portable but yet durable and heavy weight 3-pedal foot unit for playing traditional acoustic piano style using damper with half-pedal, sostenuto, and soft pedal control. The VPC1 weighs only 65 lbs so it not too heavy but certainly heavy enough for one person. However with it being in a nice looking more formal cabinet top, most people will probably not be moving this piano very much and they'll use it primarily in their home, home studio, church, pro studio, school, or other more permanent locations. The VPC1 does not have a matching stand (or bench) and Kawai does not make one...yet. Whether they will produce a matching stand or not, I really don't know so you would need to purchase a portable metal stand that you would use for other portable digital pianos and I can tell you which one I would recommend.
As far as the Ivory II pianos go, you would need to have a laptop that would be a stand alone device sitting on or near the VPC1 with enough hard drive space, a powerful CPU, and enough RAM to support the size and strength of the virtual piano program. In other words, this is no small thing. It's like physically forcing three full size 9' concert grands inside of your computer, so just imagine that when considering what your laptop computer would have to do! The you would need a separate speaker system or stereo monitors for the piano sound to go through so you could hear it. Those monitors could cost anywhere from $400-$1000 or more depending on the space you have in the room and the fullness of the sound you might want. To really reproduce an actual acoustic 9' concert grand you would need at least 2 main speaker monitors and a good sub-woofer. I mean really, what's the point of getting the VPC1 and then spend the money for a separate laptop computer (which you may need to do) for use with the VPC1, and not have a great sound system? It's like having a great stereo recording and listening through cheaper speakers or headphones...it just won't sound great.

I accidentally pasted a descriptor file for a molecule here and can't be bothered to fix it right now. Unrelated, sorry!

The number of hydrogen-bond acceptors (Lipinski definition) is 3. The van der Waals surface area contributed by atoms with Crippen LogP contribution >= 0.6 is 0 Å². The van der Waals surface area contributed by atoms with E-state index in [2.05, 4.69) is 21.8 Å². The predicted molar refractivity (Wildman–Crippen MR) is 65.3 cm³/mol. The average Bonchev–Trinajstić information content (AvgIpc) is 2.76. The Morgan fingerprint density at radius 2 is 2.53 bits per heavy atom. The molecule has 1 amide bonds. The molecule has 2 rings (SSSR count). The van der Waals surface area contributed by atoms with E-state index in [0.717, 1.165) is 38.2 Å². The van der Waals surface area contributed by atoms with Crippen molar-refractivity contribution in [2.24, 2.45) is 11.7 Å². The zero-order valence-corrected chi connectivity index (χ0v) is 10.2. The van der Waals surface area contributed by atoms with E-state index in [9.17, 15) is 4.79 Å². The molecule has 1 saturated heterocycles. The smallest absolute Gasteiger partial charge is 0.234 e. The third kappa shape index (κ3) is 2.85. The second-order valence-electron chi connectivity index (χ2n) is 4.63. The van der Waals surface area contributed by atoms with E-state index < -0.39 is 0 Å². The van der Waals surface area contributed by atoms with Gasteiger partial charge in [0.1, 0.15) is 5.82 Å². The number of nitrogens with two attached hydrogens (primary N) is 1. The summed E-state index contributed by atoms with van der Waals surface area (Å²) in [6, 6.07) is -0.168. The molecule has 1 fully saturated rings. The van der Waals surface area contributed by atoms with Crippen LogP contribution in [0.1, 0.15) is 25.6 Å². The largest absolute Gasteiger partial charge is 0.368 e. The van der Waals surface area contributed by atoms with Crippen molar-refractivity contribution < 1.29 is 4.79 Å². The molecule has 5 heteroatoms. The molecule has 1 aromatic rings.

and if you already owned an appropriate external speaker system then that would cut down cost, even if that system was not as good as it could be. If you didn't need a pair of stereo headphones (I only recommend good ones that give you a great in-ear listening experience and those headphones are not necessarily inexpensive), that would also reduce price but what you already have may not give great piano listening results. In addition to that, if you decided you didn't want or need to have those virtual pianos and already had a MIDI keyboard or sound module, you could connect to those devices/instruments and use their sounds depending if you like them or not. That would save you the cost of the virtual piano program and for having to use a computer to support and run it. So there are ways to reduce overall price. So in reality, all you might really need to get the job done is the VPC1 piano and basic virtual piano software if you already had everything else. Then the investment would be somewhat minimal.
If you want more info on new digital pianos and LOWER PRICES than internet discounts, please email me at firstname.lastname@example.org or call direct at 602-571-1864.